Although engraved stones had been used as early as the seventh millennium B.C. to stamp impressions in clay, the invention in the fourth millennium B.C. of carved cylinders that could be rolled over clay allowed the development of more complex seal designs. These cylinder seals, first used in Mesopotamia, served as a mark of ownership or identification. Seals were either impressed on lumps of clay that were used to close jars, doors, and baskets, or they were rolled onto clay tablets that recorded information about commercial or legal transactions. The seals were often made of precious stones. Protective properties may have been ascribed to both the material itself and the carved designs. Seals are important to the study of ancient Near Eastern art because many examples survive from every period and can, therefore, help to define chronological phases. Often preserving imagery no longer extant in any other medium, they serve as a visual chronicle of style and iconography.
The modern impression of the seal is shown so that the entire design can be seen. This seal shows a complex scene. A two-faced nude bearded and belted deity with streams flowing from his shoulders is flanked by two kneeling nude belted male figures holding lotus flowers and spears. Above this scene a Horus falcon with outspread wings, surmounted by a crescent with disc, is flanked by two squatting monkeys and stars. A smaller nude figure with a caprid head holding a mace strides behind a kneeling figure. Above him, a sphinx strides on two snakes.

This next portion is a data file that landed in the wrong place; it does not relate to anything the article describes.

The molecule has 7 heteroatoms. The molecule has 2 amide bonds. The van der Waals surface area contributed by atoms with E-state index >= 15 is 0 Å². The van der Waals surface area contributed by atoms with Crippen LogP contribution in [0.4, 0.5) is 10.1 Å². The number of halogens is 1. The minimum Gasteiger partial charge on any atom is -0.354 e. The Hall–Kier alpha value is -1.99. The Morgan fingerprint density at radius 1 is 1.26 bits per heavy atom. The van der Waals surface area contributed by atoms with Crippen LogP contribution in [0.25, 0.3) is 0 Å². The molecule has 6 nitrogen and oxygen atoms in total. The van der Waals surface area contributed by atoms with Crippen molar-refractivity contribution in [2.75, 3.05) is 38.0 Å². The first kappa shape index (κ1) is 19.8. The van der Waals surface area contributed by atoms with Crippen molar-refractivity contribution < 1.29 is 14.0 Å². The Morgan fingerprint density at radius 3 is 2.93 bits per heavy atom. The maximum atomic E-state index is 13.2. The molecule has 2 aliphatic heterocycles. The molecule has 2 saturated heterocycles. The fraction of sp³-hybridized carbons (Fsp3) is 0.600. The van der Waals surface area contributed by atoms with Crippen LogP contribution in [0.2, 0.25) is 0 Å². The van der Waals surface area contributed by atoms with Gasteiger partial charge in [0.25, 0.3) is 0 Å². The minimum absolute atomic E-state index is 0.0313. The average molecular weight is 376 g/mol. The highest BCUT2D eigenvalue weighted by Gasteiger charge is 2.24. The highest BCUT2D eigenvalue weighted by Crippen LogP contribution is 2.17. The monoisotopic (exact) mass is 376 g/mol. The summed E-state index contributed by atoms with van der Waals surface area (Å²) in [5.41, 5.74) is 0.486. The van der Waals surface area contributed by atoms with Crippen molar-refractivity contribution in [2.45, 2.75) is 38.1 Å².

By the 1930s, collection of Mrs. William H. Moore (until d. 1955); from 1955, on loan to the Museum by The Right Reverend Paul Moore, Jr.; acquired by the Museum in 1991, purchased from Sotheby's, New York, December 12th, 1991, no. 104.
“Mit Sieben Siegeln Versehen: das Siegel in Wirtschaft und Kunst des Alten Orients.” Staatliche Museen zu Berlin, Vorderasiatisches Museum, May 30, 1997–September 28, 1997.
Eisen, Gustavus A. 1940. Ancient Oriental Cylinder and other Seals with a Description of the Collection of Mrs. William H. Moore. Oriental Institute Publications 42. Chicago: The University of Chicago Press, no .134, pp. 58-59, pl. XIII.
Williams- Forte, Elizabeth. 1976. A Selection of Stamp and Cylinder Seals from the Collection of Mrs. William H. Moore. New York: Metropolitan Museum of Art, no. 10.
Porada, Edith. 1977. "A Cylinder Seal with a Camel in the Walters Art Gallery." The Journal of the Walters Art Gallery 36. Essays in Honor of Dorothy Kent Hill, pp. 5-6, fig. 6.
Sotheby's. The Ada Small Moore Collection of Ancient Near Eastern Seals. 12 December 1991, New York, lot 104.
Annual Report of the Trustees of the Metropolitan Museum of Art 122 (Jul. 1, 1991 - Jun. 30, 1992), p. 19.
Teissier, Beatrice. 1995. Egyptian Iconography on Syro-Palestinian Cylinder Seals of the Middle Bronze Age. Orbis Biblicus et Orientalis 11. Series Archaeologica. Fribourg: University Press; Göttingen: Vandenhoeck & Ruprecht, no. 143.